May 2, 2008 / 2:23 AM / 9 years ago

Immigrants march in U.S. but rallies lose steam

LOS ANGELES (Reuters) - Thousands of immigrants marched through cities across the United States on Thursday, but smaller crowds suggested their cause had lost momentum in this election year.

<p>A man waves a Mexican flag as marchers congregate at the intersection of 1st street and Broadway with Los Angeles City Hall behind them during a May Day immigration and labor march and rally in downtown Los Angeles, May 1, 2008. REUTERS/Danny Moloshok</p>

Immigration-rights activists have retrenched to focus this year’s rallies on stopping workplace raids after Washington failed last year to act on reforms that included a path to legal status for illegal immigrants.

In Los Angeles, an estimated 8,000 people converged on City Hall. But the numbers were nowhere near the 500,000-strong showing in March 2006 that caught authorities off-guard and prompted activists to hail the start of a new civil rights movement.

“This is a very young country built off immigrants. The immigrants of yesterday are citizens today, so immigrants of today should become citizens tomorrow,” said Jose Rodriguez, who came to the United States from Mexico illegally in 1989 and has since gained permanent residency.

“The police are deporting immigrants because they have broken the law but I think there is a higher law and that is to treat someone in a humane way,” said Rodriguez, 42.

In Phoenix, no one turned out to march, in contrast to past years when central thoroughfares were packed with protesters.

In Tucson, Arizona, a few hundred pro-immigration supporters walked through the streets carrying placards with messages such as “Citizenship Yes! Deportation No!” That fell short of organizers’ hopes that several thousand would attend.

‘SHOW SOME MERCY’

Activists said the low turnout stemmed from the failure to push a bill through Congress last year that would have given illegal immigrants a chance to legalize their status. An estimated 12 million illegal immigrants, mainly from Mexico, live in the United States.

<p>Demonstrators march up Broadway towards 1st Street during a May Day immigration and labor march and rally in downtown Los Angeles May 1, 2008. REUTERS/Danny Moloshok</p>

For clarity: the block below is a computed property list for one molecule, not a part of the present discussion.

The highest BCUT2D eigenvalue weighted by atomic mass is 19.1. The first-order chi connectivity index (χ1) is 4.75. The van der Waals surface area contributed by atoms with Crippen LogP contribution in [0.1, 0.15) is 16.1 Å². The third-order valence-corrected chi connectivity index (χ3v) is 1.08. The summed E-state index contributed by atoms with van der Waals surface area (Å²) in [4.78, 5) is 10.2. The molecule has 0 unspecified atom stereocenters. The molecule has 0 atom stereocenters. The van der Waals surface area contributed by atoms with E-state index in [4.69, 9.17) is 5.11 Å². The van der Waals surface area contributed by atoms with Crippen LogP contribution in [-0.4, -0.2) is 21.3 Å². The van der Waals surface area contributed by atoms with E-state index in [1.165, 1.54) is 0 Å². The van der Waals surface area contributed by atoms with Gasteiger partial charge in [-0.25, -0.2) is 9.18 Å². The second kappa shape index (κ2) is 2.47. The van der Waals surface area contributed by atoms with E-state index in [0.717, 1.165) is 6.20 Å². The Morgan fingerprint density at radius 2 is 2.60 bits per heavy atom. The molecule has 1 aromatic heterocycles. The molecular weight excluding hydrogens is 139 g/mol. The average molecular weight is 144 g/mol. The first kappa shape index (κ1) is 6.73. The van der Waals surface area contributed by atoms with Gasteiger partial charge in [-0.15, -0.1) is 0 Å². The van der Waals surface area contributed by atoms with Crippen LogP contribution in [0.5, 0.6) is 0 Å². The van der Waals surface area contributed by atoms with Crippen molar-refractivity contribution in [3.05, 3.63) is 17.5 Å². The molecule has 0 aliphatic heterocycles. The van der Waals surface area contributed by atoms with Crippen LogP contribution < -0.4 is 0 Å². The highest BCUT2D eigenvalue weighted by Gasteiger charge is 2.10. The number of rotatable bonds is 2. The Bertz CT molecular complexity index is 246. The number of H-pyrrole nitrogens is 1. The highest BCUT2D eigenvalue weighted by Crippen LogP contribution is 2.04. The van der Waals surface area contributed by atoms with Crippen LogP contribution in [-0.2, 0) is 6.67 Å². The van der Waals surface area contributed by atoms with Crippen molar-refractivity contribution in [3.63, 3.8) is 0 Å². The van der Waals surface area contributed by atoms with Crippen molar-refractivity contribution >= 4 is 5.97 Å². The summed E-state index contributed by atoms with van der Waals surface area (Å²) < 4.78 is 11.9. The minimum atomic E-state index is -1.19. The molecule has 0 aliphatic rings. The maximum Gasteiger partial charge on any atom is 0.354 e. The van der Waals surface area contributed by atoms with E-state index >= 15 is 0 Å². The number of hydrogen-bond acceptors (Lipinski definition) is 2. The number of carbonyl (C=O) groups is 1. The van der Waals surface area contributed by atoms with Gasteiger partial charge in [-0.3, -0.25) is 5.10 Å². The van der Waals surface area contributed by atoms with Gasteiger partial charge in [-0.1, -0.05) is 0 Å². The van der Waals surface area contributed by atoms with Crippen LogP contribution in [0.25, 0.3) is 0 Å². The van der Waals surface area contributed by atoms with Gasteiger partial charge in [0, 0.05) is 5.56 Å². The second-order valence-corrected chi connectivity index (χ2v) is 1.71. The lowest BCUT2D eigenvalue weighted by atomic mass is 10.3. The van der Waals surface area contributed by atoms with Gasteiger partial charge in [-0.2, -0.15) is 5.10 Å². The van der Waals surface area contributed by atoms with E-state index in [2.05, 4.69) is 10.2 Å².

“The marches didn’t achieve anything last year and there was no real focus this time,” said Salvador Reza, coordinator of the Macehualli Day Labor Center in Phoenix. “People would go out if there was reason to go out.”

Mark Jones, a professor of political science at Rice University in Houston, said the protests were smaller because activists had lost their momentum during an election year when the issue had largely been put on the back burner.

“I think as an issue it has died away, it isn’t an issue in the campaigns,” Jones said. “They don’t see the need to react to (presidential candidates) Hillary Clinton, Barack Obama or John McCain. It’s much harder to mobilize people around a messy compromise when there is not a threat.”

Slideshow (7 Images)

A march in Chicago drew only about 2,000 people along the same route into downtown that attracted tens of thousands in the past two years.

About 1,500 protesters gathered in the south end of New York’s Union Square, opposing immigration raids they say had increased on Amtrak passenger trains and Greyhound buses.

In one major raid last month, U.S. immigration agents arrested about 400 employees at five Pilgrim’s Pride Corp chicken plants from West Virginia to Texas in connection with immigration-related crimes, including identity theft.

“It’s too late for this president to do anything on immigration reform. We’re looking to press the next president hard,” Fausto Sicha, 27, an Ecuadorean student, said at the New York rally.

In Washington, several hundred immigrants and activists called for an end to workplace raids.

“We’re here to request that they (authorities) show some mercy and stop the raids and legalize us,” said Teodulfa Alvarez, an illegal immigrant and mother of two living in Virginia.

Additional reporting by Tim Gaynor in Phoenix, Andrew Stern in Chicago, Timothy Gardner in New York and Adriana Garcia in Washington; Editing by Peter Cooney

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